E2M8: Domain of Evil

 

Four cybers instead of one, and they have a pretty good view of the arena so don't loiter. The cacos weren't as dangerous as I worried, and it's pretty easy to retreat back to the beginning if you need safe room to clear out the imps and cacos from before working on the cyberdemons. Nice enough ending boss level.

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22 hours ago, Sui Generis said:

E2M5 - “Chasm Control” 6/7 Secrets

 

*snip* @Chris Hansen I'd be curious to know what things are least changed in this map. */snip*

Erhm... least, you say? I honestly don't know. I mean, I hacked and sawed that level to pieces just to build it up again. I might as well have made a new one from scratch. But if I have to answer your question - which I'd like to - I'd have to say this area:

Screenshot_Doom_20190819_213405.png.d4ea806a70c94a948c9b1257f3cb9813.pngScreenshot_Doom_20190819_213443.png.9a62b62eb9462d40c791d980b45e3e6d.png

 

It's the small cave area that connects the "arena" with the "city". The rest of the level has changed a lot, as seen here in the screenshots from the editor :)

theunknownchasm.png.8419b9a89ee5934f2cde42901b27abbd.pngmonument_m5.png.149b3c78bab98b4428591c2a8fc97ed7.png

 

 

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4 hours ago, Chris Hansen said:

It's the small cave area that connects the "arena" with the "city".

Yeah, I thought that that early caves part had a hint of early map to it. I'm quite surprised that my other hunch though about the spiral shaped lava channel in the south west of the initial area was wrong. Also the eastern slime tunnel and blue skull key area look quite similar in the original version. It's really quite interesting to see the two side-by-side in the editor shot though - there's definitely several of the same structures in there but I can make out from the editor view that they have noticeably changed. Thanks for sharing!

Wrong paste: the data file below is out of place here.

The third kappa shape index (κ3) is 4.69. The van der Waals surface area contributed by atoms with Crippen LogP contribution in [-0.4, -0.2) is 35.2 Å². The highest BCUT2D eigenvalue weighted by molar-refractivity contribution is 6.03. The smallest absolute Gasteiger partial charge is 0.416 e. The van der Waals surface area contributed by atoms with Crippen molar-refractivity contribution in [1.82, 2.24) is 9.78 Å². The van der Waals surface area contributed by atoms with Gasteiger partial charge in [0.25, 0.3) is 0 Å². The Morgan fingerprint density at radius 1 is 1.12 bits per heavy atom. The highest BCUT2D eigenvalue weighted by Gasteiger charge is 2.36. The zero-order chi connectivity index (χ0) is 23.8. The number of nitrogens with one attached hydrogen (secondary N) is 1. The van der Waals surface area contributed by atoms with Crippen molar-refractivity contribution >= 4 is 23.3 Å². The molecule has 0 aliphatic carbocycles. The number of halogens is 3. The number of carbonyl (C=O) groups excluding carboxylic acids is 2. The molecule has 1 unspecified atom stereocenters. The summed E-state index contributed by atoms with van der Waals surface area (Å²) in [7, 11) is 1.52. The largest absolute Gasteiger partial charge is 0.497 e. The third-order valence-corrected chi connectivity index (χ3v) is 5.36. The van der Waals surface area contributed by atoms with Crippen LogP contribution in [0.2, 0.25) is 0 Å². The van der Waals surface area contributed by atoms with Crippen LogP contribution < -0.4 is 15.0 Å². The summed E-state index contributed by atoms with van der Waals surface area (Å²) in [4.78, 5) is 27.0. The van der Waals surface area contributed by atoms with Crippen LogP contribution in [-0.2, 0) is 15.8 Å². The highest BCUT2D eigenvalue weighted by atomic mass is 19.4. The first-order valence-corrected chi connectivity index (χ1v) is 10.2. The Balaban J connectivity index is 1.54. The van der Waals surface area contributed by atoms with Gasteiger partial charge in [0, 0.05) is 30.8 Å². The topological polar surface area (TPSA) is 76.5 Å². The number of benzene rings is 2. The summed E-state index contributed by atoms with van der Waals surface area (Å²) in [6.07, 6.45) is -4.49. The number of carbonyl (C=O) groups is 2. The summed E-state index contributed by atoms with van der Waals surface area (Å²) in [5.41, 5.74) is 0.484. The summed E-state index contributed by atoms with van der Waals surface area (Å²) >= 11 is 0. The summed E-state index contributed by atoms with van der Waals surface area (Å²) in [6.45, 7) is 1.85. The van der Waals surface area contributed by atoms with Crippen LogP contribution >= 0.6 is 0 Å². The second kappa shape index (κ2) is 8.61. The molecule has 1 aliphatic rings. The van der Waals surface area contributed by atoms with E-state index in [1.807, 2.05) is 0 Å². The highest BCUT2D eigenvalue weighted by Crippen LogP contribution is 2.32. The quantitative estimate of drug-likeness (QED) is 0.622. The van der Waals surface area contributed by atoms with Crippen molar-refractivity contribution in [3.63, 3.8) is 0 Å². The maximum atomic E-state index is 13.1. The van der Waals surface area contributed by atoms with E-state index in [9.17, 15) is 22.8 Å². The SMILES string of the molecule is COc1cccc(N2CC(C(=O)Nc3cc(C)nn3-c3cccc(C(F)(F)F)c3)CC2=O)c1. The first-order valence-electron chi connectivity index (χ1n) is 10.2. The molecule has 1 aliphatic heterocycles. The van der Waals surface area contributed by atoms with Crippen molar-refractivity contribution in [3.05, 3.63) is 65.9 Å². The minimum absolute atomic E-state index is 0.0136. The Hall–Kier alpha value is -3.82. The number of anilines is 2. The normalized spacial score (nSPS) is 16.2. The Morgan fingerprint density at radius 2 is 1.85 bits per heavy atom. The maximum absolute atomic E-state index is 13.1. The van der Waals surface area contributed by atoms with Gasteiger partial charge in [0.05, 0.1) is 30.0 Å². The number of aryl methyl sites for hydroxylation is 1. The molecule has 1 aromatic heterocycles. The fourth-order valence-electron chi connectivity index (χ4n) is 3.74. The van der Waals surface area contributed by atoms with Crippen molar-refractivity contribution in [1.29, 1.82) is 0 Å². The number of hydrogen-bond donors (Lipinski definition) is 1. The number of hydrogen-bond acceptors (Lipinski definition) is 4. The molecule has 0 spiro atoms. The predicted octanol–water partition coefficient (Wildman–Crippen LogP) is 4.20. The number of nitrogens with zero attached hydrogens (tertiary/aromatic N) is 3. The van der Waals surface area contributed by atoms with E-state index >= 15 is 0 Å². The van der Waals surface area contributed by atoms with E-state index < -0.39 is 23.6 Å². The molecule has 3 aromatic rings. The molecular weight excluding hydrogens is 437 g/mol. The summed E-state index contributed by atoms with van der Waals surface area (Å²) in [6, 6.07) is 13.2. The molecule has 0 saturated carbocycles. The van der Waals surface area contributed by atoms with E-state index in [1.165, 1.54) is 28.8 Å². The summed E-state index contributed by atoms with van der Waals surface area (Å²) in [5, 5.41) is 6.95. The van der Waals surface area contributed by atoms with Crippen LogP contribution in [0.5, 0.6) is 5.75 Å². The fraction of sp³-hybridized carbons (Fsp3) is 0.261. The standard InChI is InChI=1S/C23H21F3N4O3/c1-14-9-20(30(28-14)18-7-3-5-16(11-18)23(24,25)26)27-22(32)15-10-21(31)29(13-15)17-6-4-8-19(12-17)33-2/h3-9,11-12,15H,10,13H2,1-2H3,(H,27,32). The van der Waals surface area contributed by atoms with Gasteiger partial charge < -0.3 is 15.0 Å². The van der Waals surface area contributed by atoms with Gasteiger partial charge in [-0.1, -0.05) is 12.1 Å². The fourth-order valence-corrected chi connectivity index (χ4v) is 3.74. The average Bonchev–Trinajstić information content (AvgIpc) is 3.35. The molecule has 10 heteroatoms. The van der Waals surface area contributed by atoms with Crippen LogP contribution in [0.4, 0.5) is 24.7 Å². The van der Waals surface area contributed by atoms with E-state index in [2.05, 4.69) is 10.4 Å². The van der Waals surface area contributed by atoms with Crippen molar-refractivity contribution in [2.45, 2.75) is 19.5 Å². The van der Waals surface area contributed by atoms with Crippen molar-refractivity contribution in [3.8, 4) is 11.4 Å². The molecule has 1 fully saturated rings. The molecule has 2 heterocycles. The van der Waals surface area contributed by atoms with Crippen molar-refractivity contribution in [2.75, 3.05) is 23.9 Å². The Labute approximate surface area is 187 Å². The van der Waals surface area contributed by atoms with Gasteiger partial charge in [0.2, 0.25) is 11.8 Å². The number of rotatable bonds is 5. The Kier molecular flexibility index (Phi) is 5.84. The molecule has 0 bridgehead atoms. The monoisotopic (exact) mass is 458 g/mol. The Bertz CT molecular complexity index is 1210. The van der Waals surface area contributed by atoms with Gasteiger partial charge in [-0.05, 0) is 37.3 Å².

E2M9 - “The End?” 1/1 Secrets
Here be your Fortress of Mystery remake right here - the map is naturally more interesting, as would be the case with practically any remake of that map, though it doesn't go in with the big geometric shapes like the original. This makes the concept more substantive by having multiple waves of monster releases which build up fairly nicely. Of these, I found the second wave (on the promontory containing the plasma rifle) to actually be quite frustrating, as in addition to having to deal with the lost souls and cacos, there are several sniping sergeants that warp in behind which kept taxing my health several times each time I would strafe which caused me to die initially. With hindsight I might simply have ran ahead off of the promontory and just manoeuvred in relative safety around the opposite end of the map near the megaarmour, as @galileo31dos01 did. Similarly, teleporting sergeants were the source of most damage (albeit to a far smaller degree) in the first wave too shortly after you immediately enter the arena - luckily once that's done you can at least take out the bombarding imps on ledges and the like, making tackling the rest of the map waves piece-wise more simple.

 

I did quite like the last release with the lost souls cacoswarm, as that offered a pure opportunity to mix it up with the monsters and foment a bit of infighting with the barons, once the lost souls are chaingunned, plus you can gather up the cacos for everyone's favourite pastime of rocketing cacoswarms.